Ruminants are known to relish roughage for productivity but the effect of its quality on digesta load in rumen, omasum, abomasum and other distal organs of the digestive tract is yet unknown. Reticulorumen fill is a strong indicator for long-term control of intake in ruminants. As such, the measurement and prediction of digesta load in these compartments may be crucial to productivity in the ruminant industry. The current study aimed at determining the effect of (a) diet quality on digesta load in digestive organs of goats, and (b) period of meal termination on the reticulorumen fill and digesta load in other distal compartments of the digestive tract of goats. Goats were fed with urea-treated hay (UTH), urea-sprayed hay (USH) and non-treated hay (NTH). At the end of eight weeks of a feeding trial period, upon termination of a meal in the morning, afternoon or evening, all goats were slaughtered in random groups of three per day to measure reticulorumen fill and digesta loads in other distal compartments of the digestive tract. Both diet quality and period affected (P < 0.05) the measure of reticulorumen fill. However, reticulorumen fill in the evening was larger (P < 0.05) than afternoon, while afternoon was similar (P > 0.05) to morning. Also, diet quality affected (P < 0.05) the wet omasal digesta load, wet abomasum, dry abomasum and dry caecum digesta loads but did not affect (P > 0.05) both wet and dry digesta loads in other compartments of the digestive tract. Period of measurement did not affect (P > 0.05) the wet omasal digesta load, and both wet and dry digesta loads in other compartments of the digestive tract except wet abomasum digesta load (P < 0.05) and dry caecum digesta load (P < 0.05). Both wet and dry reticulorumen fill were correlated (P < 0.05) with omasum (r = 0.623) and (r = 0.723), respectively. In conclusion, reticulorumen fill of goats decreased by improving the roughage quality; and the period of meal termination and measurement of the fill is a key factor to the quantity of digesta load.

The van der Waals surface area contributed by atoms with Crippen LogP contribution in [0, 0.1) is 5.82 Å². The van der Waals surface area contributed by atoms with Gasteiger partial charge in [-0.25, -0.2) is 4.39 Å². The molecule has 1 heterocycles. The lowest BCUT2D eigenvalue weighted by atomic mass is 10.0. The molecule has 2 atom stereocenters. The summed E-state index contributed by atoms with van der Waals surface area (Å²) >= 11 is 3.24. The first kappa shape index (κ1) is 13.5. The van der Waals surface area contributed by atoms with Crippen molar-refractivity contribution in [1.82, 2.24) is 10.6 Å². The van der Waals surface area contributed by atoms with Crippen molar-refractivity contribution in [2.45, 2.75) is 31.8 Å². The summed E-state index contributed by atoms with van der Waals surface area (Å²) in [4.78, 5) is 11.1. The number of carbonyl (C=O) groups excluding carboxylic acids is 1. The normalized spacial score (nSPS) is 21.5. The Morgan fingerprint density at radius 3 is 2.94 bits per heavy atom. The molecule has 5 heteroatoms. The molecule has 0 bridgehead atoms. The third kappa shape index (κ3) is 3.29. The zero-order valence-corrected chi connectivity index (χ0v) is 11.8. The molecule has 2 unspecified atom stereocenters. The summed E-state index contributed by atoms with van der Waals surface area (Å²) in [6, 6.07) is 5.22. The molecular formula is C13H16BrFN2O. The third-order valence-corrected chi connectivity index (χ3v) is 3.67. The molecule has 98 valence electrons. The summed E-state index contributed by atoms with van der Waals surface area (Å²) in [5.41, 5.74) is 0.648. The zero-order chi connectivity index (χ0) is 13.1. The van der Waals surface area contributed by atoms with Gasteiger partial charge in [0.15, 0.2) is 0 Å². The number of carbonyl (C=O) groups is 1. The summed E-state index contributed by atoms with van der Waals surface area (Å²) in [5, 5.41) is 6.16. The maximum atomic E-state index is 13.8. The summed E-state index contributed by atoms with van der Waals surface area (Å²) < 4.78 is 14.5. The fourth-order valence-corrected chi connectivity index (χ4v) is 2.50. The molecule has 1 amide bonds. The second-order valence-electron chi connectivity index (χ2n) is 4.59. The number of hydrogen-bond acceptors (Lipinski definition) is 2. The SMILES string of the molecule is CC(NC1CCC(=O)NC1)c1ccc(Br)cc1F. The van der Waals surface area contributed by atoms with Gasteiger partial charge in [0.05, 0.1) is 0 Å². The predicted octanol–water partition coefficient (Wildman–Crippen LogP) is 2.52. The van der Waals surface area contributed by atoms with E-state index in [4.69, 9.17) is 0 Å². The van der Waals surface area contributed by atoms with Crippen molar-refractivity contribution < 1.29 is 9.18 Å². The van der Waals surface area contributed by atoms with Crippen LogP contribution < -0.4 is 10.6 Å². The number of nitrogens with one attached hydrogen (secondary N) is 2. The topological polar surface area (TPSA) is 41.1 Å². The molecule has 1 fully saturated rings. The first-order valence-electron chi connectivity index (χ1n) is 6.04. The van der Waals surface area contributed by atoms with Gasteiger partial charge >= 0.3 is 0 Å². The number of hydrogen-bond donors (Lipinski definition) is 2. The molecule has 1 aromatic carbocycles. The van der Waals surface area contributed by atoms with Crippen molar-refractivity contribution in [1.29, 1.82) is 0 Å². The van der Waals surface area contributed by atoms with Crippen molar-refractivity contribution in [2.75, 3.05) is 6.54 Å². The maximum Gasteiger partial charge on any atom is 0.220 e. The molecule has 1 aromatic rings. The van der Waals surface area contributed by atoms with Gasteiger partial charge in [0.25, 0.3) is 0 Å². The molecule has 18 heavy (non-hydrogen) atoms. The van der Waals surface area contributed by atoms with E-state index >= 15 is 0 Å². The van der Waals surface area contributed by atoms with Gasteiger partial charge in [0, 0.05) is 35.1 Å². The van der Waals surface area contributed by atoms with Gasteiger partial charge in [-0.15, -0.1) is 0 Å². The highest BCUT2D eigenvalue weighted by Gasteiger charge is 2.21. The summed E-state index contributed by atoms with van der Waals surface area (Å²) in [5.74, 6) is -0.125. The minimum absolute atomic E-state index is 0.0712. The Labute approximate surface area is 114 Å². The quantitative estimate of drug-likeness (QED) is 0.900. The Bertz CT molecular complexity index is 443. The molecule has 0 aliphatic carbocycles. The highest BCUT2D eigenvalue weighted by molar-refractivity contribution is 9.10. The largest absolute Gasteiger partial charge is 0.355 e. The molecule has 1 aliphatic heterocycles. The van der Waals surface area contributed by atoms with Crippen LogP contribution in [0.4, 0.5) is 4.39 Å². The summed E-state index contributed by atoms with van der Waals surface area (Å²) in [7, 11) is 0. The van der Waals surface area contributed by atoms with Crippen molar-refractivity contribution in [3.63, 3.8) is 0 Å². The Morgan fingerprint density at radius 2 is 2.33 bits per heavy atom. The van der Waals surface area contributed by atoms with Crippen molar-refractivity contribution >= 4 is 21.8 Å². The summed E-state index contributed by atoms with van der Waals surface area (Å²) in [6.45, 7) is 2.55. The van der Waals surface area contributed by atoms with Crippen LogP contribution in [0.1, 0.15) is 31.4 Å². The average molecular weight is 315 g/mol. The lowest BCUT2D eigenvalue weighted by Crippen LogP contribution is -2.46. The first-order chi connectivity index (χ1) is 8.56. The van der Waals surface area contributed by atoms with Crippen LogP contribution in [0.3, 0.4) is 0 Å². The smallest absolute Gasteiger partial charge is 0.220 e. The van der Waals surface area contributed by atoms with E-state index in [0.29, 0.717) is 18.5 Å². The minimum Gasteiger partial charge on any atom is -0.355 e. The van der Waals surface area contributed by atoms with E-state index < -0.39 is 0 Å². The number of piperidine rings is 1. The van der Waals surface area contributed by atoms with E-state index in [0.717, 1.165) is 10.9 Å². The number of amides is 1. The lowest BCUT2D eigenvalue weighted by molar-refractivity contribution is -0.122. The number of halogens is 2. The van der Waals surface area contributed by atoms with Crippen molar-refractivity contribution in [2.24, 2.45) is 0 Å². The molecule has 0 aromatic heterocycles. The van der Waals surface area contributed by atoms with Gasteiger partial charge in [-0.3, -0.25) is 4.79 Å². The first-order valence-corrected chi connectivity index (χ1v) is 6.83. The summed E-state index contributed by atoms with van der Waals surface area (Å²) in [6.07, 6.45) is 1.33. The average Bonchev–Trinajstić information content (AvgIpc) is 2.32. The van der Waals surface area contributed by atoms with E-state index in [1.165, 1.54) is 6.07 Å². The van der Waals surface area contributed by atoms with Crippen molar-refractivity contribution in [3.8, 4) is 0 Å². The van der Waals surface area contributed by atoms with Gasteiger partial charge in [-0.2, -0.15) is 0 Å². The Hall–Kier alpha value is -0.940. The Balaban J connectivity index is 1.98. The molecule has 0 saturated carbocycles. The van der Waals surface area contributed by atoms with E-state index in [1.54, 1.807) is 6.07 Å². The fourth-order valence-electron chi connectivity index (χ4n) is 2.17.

Keywords: digesta, goats, meal termination, reticulo-rumen fill

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2 Environmental and Socioeconomic Determinants of Climate Change Resilience in Rural Nigeria: Empirical Evidence towards Resilience Building

Authors: Ignatius Madu